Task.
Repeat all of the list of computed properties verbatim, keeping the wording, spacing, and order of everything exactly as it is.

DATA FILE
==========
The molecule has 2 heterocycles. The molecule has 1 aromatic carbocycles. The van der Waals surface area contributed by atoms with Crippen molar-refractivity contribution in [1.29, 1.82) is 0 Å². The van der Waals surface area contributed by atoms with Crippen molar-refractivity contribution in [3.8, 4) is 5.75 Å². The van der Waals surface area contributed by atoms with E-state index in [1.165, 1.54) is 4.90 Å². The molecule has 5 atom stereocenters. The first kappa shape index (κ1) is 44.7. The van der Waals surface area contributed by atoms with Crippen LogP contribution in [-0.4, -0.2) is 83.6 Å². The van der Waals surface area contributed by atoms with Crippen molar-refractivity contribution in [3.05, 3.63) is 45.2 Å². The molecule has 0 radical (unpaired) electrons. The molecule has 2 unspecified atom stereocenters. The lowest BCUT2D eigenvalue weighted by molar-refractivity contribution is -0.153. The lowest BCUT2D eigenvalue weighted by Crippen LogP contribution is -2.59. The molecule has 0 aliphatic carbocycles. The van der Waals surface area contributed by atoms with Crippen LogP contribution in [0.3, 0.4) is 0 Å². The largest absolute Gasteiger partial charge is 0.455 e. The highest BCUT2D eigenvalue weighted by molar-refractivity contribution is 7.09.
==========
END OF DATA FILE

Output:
The molecule has 2 heterocycles. The molecule has 1 aromatic carbocycles. The van der Waals surface area contributed by atoms with Crippen molar-refractivity contribution in [1.29, 1.82) is 0 Å². The van der Waals surface area contributed by atoms with Crippen molar-refractivity contribution in [3.8, 4) is 5.75 Å². The van der Waals surface area contributed by atoms with E-state index in [1.165, 1.54) is 4.90 Å². The molecule has 5 atom stereocenters. The first kappa shape index (κ1) is 44.7. The van der Waals surface area contributed by atoms with Crippen LogP contribution in [-0.4, -0.2) is 83.6 Å². The van der Waals surface area contributed by atoms with Crippen molar-refractivity contribution in [3.05, 3.63) is 45.2 Å². The molecule has 0 radical (unpaired) electrons. The molecule has 2 unspecified atom stereocenters. The lowest BCUT2D eigenvalue weighted by molar-refractivity contribution is -0.153. The lowest BCUT2D eigenvalue weighted by Crippen LogP contribution is -2.59. The molecule has 0 aliphatic carbocycles. The van der Waals surface area contributed by atoms with Crippen LogP contribution in [0.3, 0.4) is 0 Å². The largest absolute Gasteiger partial charge is 0.455 e. The highest BCUT2D eigenvalue weighted by molar-refractivity contribution is 7.09.